Puskás' Greatest Game at Real Madrid

The 1960 European Cup Final: 

Real Madrid 7 : Eintracht Frankfurt 3

Hampden Park, Glasgow May 18, 1960 the site of the most watched European Cup Final between four-time reigning champions Real Madrid and a strong Frankfurt team. The 135,000 attending the match was the largest ever for a club match in Europe.

     It is not every man who can produce works of catholic and universal renown of exceptionally broad appeal to build out football's richest legacies consecrated by time as those created by Öcsi Puskás.

     On May 18, 1960 in Hampden Park in Glasgow, Scotland came a game gathered in triumph the most celebrated encounter in European Cup Final history played with a competence and superb finish that it has no precedent nor equal.   

      Only a few players could be expected to have such an experience not twice but three times and have their lives transformed by it, and Puskás was one of them. For Real Madrid this was to be their fifth consecutive European Cup Final, but for Puskás it would be his first, and the moment apparently arrived again when Puskás could make his visible monuments and points in football while ever-increasing numbers of people watched from live broadcasts and him pass into the headlines of football history as magnificent legend in a game that captivated and enjoyably moved so many supporters in the twentieth century. The glow of this match, untrammeled by time keeps it quite alive with the universalizing power of great art that exerted a spell over audiences in one emotional, overpowering evening.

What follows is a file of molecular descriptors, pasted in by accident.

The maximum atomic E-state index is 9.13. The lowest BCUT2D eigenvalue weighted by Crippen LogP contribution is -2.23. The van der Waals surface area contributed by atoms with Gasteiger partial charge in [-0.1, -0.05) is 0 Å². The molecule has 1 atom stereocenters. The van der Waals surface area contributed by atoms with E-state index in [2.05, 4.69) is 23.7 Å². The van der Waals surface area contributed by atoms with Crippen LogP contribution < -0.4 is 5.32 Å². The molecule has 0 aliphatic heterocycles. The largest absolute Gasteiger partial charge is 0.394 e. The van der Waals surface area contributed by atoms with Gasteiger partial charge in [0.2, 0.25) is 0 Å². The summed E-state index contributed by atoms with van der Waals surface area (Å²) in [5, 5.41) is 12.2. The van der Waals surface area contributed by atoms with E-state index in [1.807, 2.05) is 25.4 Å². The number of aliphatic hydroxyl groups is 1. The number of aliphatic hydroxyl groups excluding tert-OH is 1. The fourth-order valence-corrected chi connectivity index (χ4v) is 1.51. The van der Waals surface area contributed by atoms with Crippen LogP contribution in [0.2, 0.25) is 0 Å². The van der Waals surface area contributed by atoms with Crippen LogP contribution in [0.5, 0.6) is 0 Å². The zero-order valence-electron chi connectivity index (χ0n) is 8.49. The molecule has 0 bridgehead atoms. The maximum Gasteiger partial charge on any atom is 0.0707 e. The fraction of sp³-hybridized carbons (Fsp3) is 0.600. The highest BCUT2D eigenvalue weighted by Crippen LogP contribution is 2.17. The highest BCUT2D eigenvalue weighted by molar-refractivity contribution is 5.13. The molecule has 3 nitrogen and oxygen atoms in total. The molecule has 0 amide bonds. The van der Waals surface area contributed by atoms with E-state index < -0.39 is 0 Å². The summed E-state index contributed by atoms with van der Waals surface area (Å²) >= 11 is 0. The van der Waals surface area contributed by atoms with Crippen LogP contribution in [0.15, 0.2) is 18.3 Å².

The classic Real team that afternoon in Hampden Park is considered one of the greatest ever which certainly pleased the 135,000 in attendance, among the largest ever seen in Europe.  Real would play Eintracht Frankfurt in the finale, who were acknowledged as a real and potent side.  Real players gave a powerfully convincing impression in the greatest European Cup tournament match ever with a great many spectators keyed to the great thematic Real Madrid tenor all of it true and fresh in the minds of many millions.